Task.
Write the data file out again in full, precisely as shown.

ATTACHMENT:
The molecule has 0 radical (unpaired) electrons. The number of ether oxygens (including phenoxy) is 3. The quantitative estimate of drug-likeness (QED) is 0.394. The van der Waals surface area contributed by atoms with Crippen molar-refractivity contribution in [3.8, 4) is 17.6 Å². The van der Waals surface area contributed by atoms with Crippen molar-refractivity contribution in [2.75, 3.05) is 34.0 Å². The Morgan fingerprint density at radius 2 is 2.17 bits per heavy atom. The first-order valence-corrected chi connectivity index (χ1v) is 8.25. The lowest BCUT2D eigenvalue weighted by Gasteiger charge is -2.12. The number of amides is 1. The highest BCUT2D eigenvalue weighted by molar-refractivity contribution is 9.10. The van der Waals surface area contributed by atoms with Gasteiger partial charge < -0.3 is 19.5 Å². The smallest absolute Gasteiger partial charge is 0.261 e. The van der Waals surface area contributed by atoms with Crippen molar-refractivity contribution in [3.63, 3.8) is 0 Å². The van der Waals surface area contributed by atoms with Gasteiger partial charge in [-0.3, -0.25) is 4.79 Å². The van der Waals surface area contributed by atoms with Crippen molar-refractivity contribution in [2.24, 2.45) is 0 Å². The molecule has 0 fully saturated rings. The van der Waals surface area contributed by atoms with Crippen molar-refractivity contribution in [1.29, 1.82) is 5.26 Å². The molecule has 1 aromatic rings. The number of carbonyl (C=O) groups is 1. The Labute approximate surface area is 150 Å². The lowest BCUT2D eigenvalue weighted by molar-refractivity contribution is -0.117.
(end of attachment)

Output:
The molecule has 0 radical (unpaired) electrons. The number of ether oxygens (including phenoxy) is 3. The quantitative estimate of drug-likeness (QED) is 0.394. The van der Waals surface area contributed by atoms with Crippen molar-refractivity contribution in [3.8, 4) is 17.6 Å². The van der Waals surface area contributed by atoms with Crippen molar-refractivity contribution in [2.75, 3.05) is 34.0 Å². The Morgan fingerprint density at radius 2 is 2.17 bits per heavy atom. The first-order valence-corrected chi connectivity index (χ1v) is 8.25. The lowest BCUT2D eigenvalue weighted by Gasteiger charge is -2.12. The number of amides is 1. The highest BCUT2D eigenvalue weighted by molar-refractivity contribution is 9.10. The van der Waals surface area contributed by atoms with Gasteiger partial charge < -0.3 is 19.5 Å². The smallest absolute Gasteiger partial charge is 0.261 e. The van der Waals surface area contributed by atoms with Crippen molar-refractivity contribution in [3.63, 3.8) is 0 Å². The van der Waals surface area contributed by atoms with Gasteiger partial charge in [-0.3, -0.25) is 4.79 Å². The van der Waals surface area contributed by atoms with Crippen molar-refractivity contribution in [2.24, 2.45) is 0 Å². The molecule has 0 fully saturated rings. The van der Waals surface area contributed by atoms with Crippen molar-refractivity contribution in [1.29, 1.82) is 5.26 Å². The molecule has 1 aromatic rings. The number of carbonyl (C=O) groups is 1. The Labute approximate surface area is 150 Å². The lowest BCUT2D eigenvalue weighted by molar-refractivity contribution is -0.117.